Shreya Ghoshal On The Delusion Of Paid Views And Her Favourite Albums From The Past 10 Years, Film Companion
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Shreya Ghoshal debuted her music career in Bollywood with Devdas in 2002. Since then, it’s only been a rollercoaster that has only been going up. All the big tentpole albums, from Bajirao Mastani to Dil Bechara have her.

She teams up with her brother, Soumyadeep Ghoshal to compose and produce her single ‘Angana Morey’. Ghoshal also wrote the lyrics for it.  She chats with Sneha Menon Desai about the changes she’d like to see in the music industry, why there isn’t a female Arijit Singh and the paid marketing push that is making the music scene ‘delusional’.

Excerpts.

I want you to talk a little bit about the freedom of not being bound by a label. What does that do for a singer?

Music labels for all these years have been basically supporting film music. Of course, nowadays they are also getting into independent, non-film music. But then it’s still completely based on numbers, and what is your relation with the artist, and have you signed on with the label. There are so many things and I have been very wary about all of these things, so I’ve always stayed away.

I think I enjoy my life when I am working through films; there is a music label anyway attached to it. But I want to do something which is not driven by stats, analytics, and who is going to listen. I think I am beyond that stage now. I really want to do the kind of music that gives me happiness and I feel my immediate fans also are waiting to hear my voice. Not just my voice, but my mental voice, what I want to do. So, that’s what independent music is doing for me.

But, like you said not everyone is as lucky or blessed to have the naseeb of being Shreya Ghoshal. In a time of so much content, do you think about things like what is the shelf-life of an Indian playback singer? How does that work?

I entered the industry in the year 2000. My first song ‘Bairi Piya’ released in 2002. That was a very different time, there were no smartphones, we didn’t have apps, we used to listen to music from CD’s and cassettes, at the most MP3. Piracy was very high that time. There was no YouTube. So I came at a time when genuinely a song or a voice had to go through a lot of processes to get out to the public. It was not so easy to reach the audience. There was a lot of filtration processes, and you had to be really good to get to be on the mic in a studio and be singing for a big film. But now, it is accessible to anyone. In a way it’s good, but at the same time it is very unfiltered. So there’s good, bad, mediocre, average, outstanding, all in the same basket. How does an audience choose what they want to listen to when they are bombarded with content? It is also so delusional right now. You see a very random kind of a melody or song touching 500 million views, but the back-story is that the person has a backing, a funding of money pushing on all kinds of promotional tools to get likes and views. So, the audience is fully lost. I don’t know if the new age sincere musician can have a shelf life. All I can request is just keep doing good music, believe in yourself and don’t let go and don’t get carried away by the whole chaos that’s surrounding you in the eco-system right now. Because somehow genuine music touches the heart and it gets appreciated, no matter what. So, my idea of shelf life is this, always stick to your roots and to your true self and be a good artist, everything else will follow.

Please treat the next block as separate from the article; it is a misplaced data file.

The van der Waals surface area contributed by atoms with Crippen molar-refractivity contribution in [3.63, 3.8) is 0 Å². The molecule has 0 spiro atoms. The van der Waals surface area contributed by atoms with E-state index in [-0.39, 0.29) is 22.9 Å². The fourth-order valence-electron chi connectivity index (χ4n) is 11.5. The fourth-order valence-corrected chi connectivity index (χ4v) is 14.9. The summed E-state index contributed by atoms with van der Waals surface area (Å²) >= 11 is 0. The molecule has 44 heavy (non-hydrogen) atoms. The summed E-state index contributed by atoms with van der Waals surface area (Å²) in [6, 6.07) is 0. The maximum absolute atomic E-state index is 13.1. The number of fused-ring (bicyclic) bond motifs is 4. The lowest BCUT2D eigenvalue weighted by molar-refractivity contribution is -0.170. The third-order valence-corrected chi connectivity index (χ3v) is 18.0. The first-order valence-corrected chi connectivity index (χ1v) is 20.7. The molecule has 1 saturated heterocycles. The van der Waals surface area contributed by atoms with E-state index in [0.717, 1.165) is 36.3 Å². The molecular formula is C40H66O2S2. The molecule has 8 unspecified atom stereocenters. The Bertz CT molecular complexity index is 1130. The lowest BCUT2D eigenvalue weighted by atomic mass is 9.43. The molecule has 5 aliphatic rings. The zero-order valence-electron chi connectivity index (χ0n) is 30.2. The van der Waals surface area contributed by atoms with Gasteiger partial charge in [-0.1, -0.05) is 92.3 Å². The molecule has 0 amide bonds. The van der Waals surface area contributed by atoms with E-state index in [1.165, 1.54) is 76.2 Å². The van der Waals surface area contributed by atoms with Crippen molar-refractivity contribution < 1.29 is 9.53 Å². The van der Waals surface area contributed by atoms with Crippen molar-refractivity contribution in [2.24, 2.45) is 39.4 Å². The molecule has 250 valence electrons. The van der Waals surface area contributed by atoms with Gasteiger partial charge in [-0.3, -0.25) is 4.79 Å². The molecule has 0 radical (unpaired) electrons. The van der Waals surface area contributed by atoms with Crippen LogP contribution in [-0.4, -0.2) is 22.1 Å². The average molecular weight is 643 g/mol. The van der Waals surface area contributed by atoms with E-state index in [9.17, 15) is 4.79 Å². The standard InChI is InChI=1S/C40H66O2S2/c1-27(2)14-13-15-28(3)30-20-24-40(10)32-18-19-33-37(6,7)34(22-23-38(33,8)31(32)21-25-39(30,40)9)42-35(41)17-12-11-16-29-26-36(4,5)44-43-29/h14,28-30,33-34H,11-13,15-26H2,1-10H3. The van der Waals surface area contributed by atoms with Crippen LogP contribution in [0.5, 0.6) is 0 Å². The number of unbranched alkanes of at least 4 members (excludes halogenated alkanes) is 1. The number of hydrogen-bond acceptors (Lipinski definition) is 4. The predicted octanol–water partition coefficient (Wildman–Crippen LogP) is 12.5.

But after having spent so long in the industry if there’s one thing you say that the music industry, we can do better, what is it that you’d like to change?

At this, at this moment lot of things. Firstly, having some trust in the creators. I wish there was a single composer for a film; one composer composing the whole sound-scape of a film, so there’s a continuity of thought, and there is some kind of semblance to the idea of being attached to a script.

It’s so essential, I feel I miss it. It’s very discordant right now, so I wish that comes back. Having a good voice casting is also important when it comes to films. Again, another very big thing is that views are not everything because it’s just throwing peoples judgement off a lot. A lot of fake pushing has happened behind a song which makes you feel that it’s a very loved song, but there’s no longevity.

You speak of longevity and that makes me want to ask you what would be you know top 5 albums over the last 5 years?

Okay let me talk about films from 2010 onwards, because it’s two different decades and two different zamaanas. Aashiqui 2 was an album which really did something, it changed the game. Everything stopped, everyone fell in love with each and every song. ‘Sunn Raha Hai Na Tu’ or  ‘Tum Hi Ho’, aaj bhi woh gaana bajtaa hai and you remember it. Kitney saal ho gaye usko, sochiye aap, 7 years.

I think Bajirao Mastani, in my opinion was a fantastic album, a hardcore Indian, big sounding film music album. Every song has a story and it still feels like a part of the same album, everything about it, visual to audio. I feel Dil Bechara was a really nice album. I genuinely feel that it was absolutely perfect. I can hear the whole album in one go and want to repeat it again. Kalank was a fabulous album, from the Kalank title track, what a melody and then ‘Ghar Morey Pardesiya’, ‘Tabaah Ho Gaye’. Commercial bhi hai, sensitive bhi hai and musically enriching bhi hai, so yeh sab magic chahiye ek album se, I think there’ll be more coming soon.

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